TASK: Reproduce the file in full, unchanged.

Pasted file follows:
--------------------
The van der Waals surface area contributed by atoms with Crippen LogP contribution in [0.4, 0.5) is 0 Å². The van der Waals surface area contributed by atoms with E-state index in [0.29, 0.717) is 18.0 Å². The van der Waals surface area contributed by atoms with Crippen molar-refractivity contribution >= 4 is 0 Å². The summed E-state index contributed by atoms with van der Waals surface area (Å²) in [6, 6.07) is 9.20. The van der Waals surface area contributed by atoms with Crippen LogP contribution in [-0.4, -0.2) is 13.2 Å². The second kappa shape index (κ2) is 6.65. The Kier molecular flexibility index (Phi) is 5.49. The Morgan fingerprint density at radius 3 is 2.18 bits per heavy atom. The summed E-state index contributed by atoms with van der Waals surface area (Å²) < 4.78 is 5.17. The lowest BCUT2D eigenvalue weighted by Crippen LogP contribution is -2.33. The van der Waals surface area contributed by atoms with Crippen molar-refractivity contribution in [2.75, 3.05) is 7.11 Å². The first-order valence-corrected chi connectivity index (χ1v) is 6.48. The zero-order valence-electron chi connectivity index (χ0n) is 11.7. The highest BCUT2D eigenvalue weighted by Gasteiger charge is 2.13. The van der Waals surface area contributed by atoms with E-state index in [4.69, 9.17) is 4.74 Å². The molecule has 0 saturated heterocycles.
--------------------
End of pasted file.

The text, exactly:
The van der Waals surface area contributed by atoms with Crippen LogP contribution in [0.4, 0.5) is 0 Å². The van der Waals surface area contributed by atoms with E-state index in [0.29, 0.717) is 18.0 Å². The van der Waals surface area contributed by atoms with Crippen molar-refractivity contribution >= 4 is 0 Å². The summed E-state index contributed by atoms with van der Waals surface area (Å²) in [6, 6.07) is 9.20. The van der Waals surface area contributed by atoms with Crippen LogP contribution in [-0.4, -0.2) is 13.2 Å². The second kappa shape index (κ2) is 6.65. The Kier molecular flexibility index (Phi) is 5.49. The Morgan fingerprint density at radius 3 is 2.18 bits per heavy atom. The summed E-state index contributed by atoms with van der Waals surface area (Å²) < 4.78 is 5.17. The lowest BCUT2D eigenvalue weighted by Crippen LogP contribution is -2.33. The van der Waals surface area contributed by atoms with Crippen molar-refractivity contribution in [2.75, 3.05) is 7.11 Å². The first-order valence-corrected chi connectivity index (χ1v) is 6.48. The zero-order valence-electron chi connectivity index (χ0n) is 11.7. The highest BCUT2D eigenvalue weighted by Gasteiger charge is 2.13. The van der Waals surface area contributed by atoms with E-state index in [4.69, 9.17) is 4.74 Å². The molecule has 0 saturated heterocycles.